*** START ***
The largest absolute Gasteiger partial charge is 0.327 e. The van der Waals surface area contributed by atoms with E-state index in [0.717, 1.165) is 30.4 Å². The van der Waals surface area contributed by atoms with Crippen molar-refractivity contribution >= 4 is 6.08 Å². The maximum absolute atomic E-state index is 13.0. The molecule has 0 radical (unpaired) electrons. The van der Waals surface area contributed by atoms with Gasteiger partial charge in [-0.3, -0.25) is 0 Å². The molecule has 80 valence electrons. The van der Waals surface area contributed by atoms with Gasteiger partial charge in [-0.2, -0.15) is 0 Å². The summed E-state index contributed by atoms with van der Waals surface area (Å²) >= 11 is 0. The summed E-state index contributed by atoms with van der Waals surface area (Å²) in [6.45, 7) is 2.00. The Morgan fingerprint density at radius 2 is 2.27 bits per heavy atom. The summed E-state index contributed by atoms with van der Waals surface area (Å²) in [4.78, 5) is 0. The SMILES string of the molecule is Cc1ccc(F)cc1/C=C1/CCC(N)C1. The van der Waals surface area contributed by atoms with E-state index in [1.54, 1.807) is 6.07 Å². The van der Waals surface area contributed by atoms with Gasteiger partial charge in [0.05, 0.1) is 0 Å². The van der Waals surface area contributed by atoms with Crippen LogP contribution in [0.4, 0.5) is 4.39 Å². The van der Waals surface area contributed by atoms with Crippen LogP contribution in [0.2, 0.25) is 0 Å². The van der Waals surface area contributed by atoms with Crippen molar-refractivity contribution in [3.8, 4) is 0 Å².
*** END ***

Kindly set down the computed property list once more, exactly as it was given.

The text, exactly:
The largest absolute Gasteiger partial charge is 0.327 e. The van der Waals surface area contributed by atoms with E-state index in [0.717, 1.165) is 30.4 Å². The van der Waals surface area contributed by atoms with Crippen molar-refractivity contribution >= 4 is 6.08 Å². The maximum absolute atomic E-state index is 13.0. The molecule has 0 radical (unpaired) electrons. The van der Waals surface area contributed by atoms with Gasteiger partial charge in [-0.3, -0.25) is 0 Å². The molecule has 80 valence electrons. The van der Waals surface area contributed by atoms with Gasteiger partial charge in [-0.2, -0.15) is 0 Å². The summed E-state index contributed by atoms with van der Waals surface area (Å²) >= 11 is 0. The summed E-state index contributed by atoms with van der Waals surface area (Å²) in [6.45, 7) is 2.00. The Morgan fingerprint density at radius 2 is 2.27 bits per heavy atom. The summed E-state index contributed by atoms with van der Waals surface area (Å²) in [4.78, 5) is 0. The SMILES string of the molecule is Cc1ccc(F)cc1/C=C1/CCC(N)C1. The van der Waals surface area contributed by atoms with E-state index in [1.54, 1.807) is 6.07 Å². The van der Waals surface area contributed by atoms with Gasteiger partial charge in [0.05, 0.1) is 0 Å². The van der Waals surface area contributed by atoms with Crippen LogP contribution in [0.4, 0.5) is 4.39 Å². The van der Waals surface area contributed by atoms with Crippen LogP contribution in [0.2, 0.25) is 0 Å². The van der Waals surface area contributed by atoms with Crippen molar-refractivity contribution in [3.8, 4) is 0 Å².